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Dessert #3 - Generate a random password

Posted on 15/9/06 by Felix Geisendörfer

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A neat function I just discovered while looking for a useful CakePHP tip to save me from putting my head into a cake is contained in the NeatString class which rests in /cake/libs/neat_string.php

The function of interest is NeatString::randomPassword($length, $available_chars) which can be used to create a random password with a given $length which is made out of the $available_chars. By default $available_chars contains [A-Z0-9] (All upper case letters + numbers), but you can extend it to use any characters you consider valid for a password (like underscores, dot's, etc.).

The usage of the function is rather simple, but let's take a look at a little example anyway:

Imagine you want to generate a simple password made up of 8 letters in your controller and display it to the user:

$this->set('password', NeatString::randomPassword(8));

Or be a little bit more fancy and allow a whole bunch of other characters:

NeatString::randomPassword(8, '.,#[]()\$!/\\&+-§%=abcdefghijklmnopqrstuvwxyzABDEFHKMNPRTWXYABDEFHKMNPRTWXY23456789');

That's it. Usally you would use this to generate a new password for users that forgot their old one and mail it to them. Or in case you still store passwords in plain text here is another tip: Don't ever do that. Instead store the md5 hash (or some alternative) in the database and then compare the stored hash with the one of the password the user enters when logging in to check for authentication. That way even if you're app has a horrible security hole and somebody get's a hold of your users table, the passwords won't be visible to him. And in case you want to be even fancier, look for a hash algorithm that's available in javascript as well and perform the hashing of the password on the client side so that even a man in the middle attack wouldn't reveal the real password. Combined with a technique like 1-time-challenge you can also take care of replay attacks.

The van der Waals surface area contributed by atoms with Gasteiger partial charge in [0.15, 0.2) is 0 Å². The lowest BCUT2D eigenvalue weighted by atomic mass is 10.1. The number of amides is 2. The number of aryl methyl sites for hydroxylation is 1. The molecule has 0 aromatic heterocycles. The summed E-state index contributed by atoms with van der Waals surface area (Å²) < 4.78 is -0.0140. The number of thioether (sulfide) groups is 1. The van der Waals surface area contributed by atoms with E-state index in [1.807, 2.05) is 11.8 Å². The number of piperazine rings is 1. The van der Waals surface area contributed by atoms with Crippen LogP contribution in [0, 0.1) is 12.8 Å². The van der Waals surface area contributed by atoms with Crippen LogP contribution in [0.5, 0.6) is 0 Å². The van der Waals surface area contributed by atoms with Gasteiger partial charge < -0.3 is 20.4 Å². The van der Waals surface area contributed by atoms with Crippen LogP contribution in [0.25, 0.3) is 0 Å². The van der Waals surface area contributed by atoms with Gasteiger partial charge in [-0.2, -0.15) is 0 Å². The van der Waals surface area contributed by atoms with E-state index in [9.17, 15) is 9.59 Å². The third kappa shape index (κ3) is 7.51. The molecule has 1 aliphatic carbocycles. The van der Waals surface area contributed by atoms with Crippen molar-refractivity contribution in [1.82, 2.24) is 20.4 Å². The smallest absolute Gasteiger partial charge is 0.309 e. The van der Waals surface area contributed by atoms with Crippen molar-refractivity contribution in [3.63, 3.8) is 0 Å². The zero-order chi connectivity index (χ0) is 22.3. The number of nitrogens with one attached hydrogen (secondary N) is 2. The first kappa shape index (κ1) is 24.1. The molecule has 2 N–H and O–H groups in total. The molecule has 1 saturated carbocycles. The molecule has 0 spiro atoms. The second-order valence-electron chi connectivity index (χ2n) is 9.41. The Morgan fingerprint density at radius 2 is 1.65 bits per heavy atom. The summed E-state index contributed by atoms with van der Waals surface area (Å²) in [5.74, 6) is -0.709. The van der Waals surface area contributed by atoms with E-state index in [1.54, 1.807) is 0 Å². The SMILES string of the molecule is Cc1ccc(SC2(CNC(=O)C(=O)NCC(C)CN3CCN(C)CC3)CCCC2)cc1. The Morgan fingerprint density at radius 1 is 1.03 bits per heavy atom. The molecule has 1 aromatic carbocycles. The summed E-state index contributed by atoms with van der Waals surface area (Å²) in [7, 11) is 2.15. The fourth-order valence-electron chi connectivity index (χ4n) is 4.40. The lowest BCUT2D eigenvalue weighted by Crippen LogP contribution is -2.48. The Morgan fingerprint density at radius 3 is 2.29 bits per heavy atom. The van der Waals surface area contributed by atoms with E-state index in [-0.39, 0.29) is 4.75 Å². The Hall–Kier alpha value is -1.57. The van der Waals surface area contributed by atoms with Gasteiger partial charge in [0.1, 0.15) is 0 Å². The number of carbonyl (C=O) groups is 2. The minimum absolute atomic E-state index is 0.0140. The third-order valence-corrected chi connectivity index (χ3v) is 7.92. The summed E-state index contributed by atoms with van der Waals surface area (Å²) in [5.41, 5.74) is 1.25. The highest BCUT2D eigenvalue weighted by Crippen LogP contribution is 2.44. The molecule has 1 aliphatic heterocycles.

--Felix Geisendörfer aka the_undefined


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Matti Putkonen said on Sep 15, 2006:

Great tip. This goes to next version of BakeSale.

scott lewis said on Sep 15, 2006:

Unless you are using CRAM, or a similar method, hashing on the client side is a really bad idea. For example: in your Db you store the MD5 of passwords, on the client you generate the MD5 of the password and send it to the server; what you have done now is gone through a lot of work to store the password in plaintext. A Man in the Middle attack will succeed because all they need is the MD5 hash, the original password is unnecessary.

Felix Geisendörfer said on Sep 15, 2006:

scott: I mentioned the problem of replay attacks with my last sentence. Now I didn't go into detail but what I meant with 1-time-challenge was that for each login form, the server provides an additional challenge key (string). The client now builds the md5 hash from a combination of the challenge key and the password and then send this to the server. Once the challenge has been used once it doesn't work it again. So if somebody tries a replay attack he'll fail because the challenge will not work again.

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